Is this fun? No, it is not fun. It’s as overwhelming as being a child lost in a casino. But in our age of social media, ubiquitous screens, companies and individuals all vying for our limited attention and with more outlets to do so than ever before, this is a microcosm of the world as it is. Even better, it’s not very good. This, you see, is why I’d like to package it, lock it up, and store it somewhere safe.
I have no idea what it was like to be alive in the ’40s. Not really, anyway. I have stories relayed from grandparents, but they’re all hazed by time: embellished at best, apocryphal at worst. Even a framed, yellowing Washington state paper with the attack on Pearl Harbor splashed across the front is only a clue.
That’s the reason, generations ago, people started stuffing time capsules beneath their feet–so one day, others would have an idea what their lives were like. But I worry, sometimes, that we’re too aspirational with what we send to the denizens of the future. From the always excellent Paleofuture, here is one hell of a time capsule:
I have no idea what it was like to be alive in the ’40s. Not really, anyway.
No sane person wouldn’t _be stunned by uncovering that capsule, whether it was opened right now or at the beginning of the next century. There are the poles, good and bad, of history: a highpoint in popular art (the trumpet), a lowpoint in human lives lost (the helmet), the technology that mattered (the phone), and the history we remember (the wall). But those were all exceptions, not rules. What we too often forget about the past are the mundanities, the mediocre activities and cultural ephemera we experienced all the time, but that were so clearly unimportant–or even plain bad–that they were happily forgotten. If a time traveler from 2100 asked about the Twinkie stuffed in that capsule, they would say: _And what was this? And the person, stunned at seeing a time traveler, would wet their pants, and then say, _I dunno. It was a processed food we ate sometimes. No one really cared about them all that much until the company went bankrupt, and then they came back, and no one really cared again. They were okay I guess? _And that would be A Brief History Of These United States In Modern Times.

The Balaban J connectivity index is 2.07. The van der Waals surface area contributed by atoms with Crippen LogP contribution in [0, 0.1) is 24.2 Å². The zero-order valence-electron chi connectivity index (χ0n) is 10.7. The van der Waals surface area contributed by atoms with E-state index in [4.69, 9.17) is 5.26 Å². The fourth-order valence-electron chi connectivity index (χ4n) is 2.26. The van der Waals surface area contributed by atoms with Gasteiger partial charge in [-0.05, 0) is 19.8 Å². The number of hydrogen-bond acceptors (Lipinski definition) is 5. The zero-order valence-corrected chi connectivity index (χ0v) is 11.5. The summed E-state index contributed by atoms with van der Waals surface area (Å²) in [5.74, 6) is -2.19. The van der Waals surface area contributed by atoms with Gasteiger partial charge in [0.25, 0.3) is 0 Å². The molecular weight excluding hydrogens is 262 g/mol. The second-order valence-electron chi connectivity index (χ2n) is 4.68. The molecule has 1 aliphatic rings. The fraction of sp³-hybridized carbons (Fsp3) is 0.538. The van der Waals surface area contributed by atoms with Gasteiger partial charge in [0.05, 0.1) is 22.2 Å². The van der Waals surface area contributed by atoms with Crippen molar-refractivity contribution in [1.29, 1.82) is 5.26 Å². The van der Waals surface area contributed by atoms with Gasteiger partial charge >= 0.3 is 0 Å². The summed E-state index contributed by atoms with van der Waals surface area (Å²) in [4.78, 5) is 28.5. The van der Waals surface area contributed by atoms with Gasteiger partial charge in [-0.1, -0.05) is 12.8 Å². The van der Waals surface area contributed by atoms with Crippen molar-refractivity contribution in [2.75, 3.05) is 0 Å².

But back to Just Dance 2014.
Surely there is a better representation of our brilliant works of computer engineering? _This is the case. Correct. _Why fill a time capsule with a game that revels in poppy dreck like this? No one will remeber the guy who did “Gangnam Style” five years from now, so there must be something closer to a modern classic to add. _Positively. _This game isn’t very good. Yes. All of which makes it the ideal candidate for interplanetary time capsule.
What is the world like today? There are bright colors everywhere, lots of screens, occasional (bad) dancing. How has that made us feel? Well. It has made us feel about the same, mostly. Let’s tell everyone in the future.
Happy belated New Year. See you on Mars.